Cocktails for Narcissus

by Joseph Armstead

Sometimes I can see
my reflection
swimming in the depths
of my martini,
liquid mirror and
bacchanalian curse,
my quicksilvery image
of social inadequacy
masked under a facade
of sardonic anxiety.

My genomic code
wasn't just cracked,
it was splintered,
and mechanical clowns,
of organic chemistry,
picked up the incongruent,
asymmetric pieces,
and stuffed them
into a shoe box.

The sequence bleeds into
the bottom of my glass:

The mirror is a silvered pool
atop a manhole cover over
a tunnel to Purgatory
reflecting the X-rayed insides
of a digital stranger, plasma widescreen,
who comes each night into my home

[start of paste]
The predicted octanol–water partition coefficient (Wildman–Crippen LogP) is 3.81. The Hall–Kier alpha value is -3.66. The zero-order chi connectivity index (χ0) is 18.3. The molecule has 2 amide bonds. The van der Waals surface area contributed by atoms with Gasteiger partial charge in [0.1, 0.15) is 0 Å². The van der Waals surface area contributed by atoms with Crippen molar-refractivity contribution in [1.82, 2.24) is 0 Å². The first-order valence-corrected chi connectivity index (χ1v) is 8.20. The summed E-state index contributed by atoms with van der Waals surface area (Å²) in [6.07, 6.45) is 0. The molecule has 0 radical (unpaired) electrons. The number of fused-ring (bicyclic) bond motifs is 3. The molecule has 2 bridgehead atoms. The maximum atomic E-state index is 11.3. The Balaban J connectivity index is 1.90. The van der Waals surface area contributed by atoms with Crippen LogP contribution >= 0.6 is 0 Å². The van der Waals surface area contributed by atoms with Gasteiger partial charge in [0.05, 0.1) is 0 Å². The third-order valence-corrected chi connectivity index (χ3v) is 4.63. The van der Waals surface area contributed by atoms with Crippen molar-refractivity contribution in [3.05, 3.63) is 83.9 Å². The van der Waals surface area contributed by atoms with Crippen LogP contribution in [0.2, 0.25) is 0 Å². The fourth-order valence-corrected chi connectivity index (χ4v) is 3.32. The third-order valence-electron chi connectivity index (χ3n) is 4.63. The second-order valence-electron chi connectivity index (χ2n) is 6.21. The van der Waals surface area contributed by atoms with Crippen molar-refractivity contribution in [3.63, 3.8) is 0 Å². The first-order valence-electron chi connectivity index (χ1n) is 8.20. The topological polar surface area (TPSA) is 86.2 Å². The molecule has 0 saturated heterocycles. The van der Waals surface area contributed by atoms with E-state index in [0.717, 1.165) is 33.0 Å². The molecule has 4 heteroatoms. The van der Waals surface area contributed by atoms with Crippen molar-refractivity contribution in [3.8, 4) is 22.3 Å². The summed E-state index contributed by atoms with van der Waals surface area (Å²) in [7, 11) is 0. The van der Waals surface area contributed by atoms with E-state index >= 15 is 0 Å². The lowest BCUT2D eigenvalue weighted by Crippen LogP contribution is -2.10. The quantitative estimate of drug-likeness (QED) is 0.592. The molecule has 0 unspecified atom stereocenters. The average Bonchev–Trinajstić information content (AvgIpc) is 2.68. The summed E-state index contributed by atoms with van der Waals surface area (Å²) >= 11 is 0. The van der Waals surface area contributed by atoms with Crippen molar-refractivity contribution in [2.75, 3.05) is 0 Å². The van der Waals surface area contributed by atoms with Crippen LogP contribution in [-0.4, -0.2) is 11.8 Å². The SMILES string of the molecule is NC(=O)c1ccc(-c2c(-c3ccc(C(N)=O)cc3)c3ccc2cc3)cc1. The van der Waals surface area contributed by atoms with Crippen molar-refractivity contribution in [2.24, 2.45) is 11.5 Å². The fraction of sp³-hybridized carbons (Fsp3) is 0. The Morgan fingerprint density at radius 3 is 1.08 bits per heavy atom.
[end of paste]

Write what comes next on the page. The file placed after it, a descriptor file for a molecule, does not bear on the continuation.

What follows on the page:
to tell me why I am not


and I fantasize I can be like
the multitude of snapshots parading
past my insomniac's bloodshot eyes.

Gin and vermouth
replicate the chains
of my ribonucleic center,
a broken neon helix,
keep that secret,
SSShhh! It's in my DNA.
Streaming video
out from the shoe box,
makes me thirsty.

My reflection
with each slow sip.

Autumn Leaves

Joseph Armstead is a suspense-thriller author, poet and computer technologist. He has authored nine novels and over two dozen short stories and been published in a dozen magazines and online journals. Really. And he writes poetry because there are some things that cannot be quantified within the framework of a plot-driven narrative. He writes poetry because he loves words and language. Sometimes he writes verse because he has trouble sleeping, but at other times it is because he has seen some image, some visual, that has sparked a dream of drama in his mind's eye. Mr. Armstead's subscription for behavior medication should probably be stronger than what it is.

Last updated August 25, 2011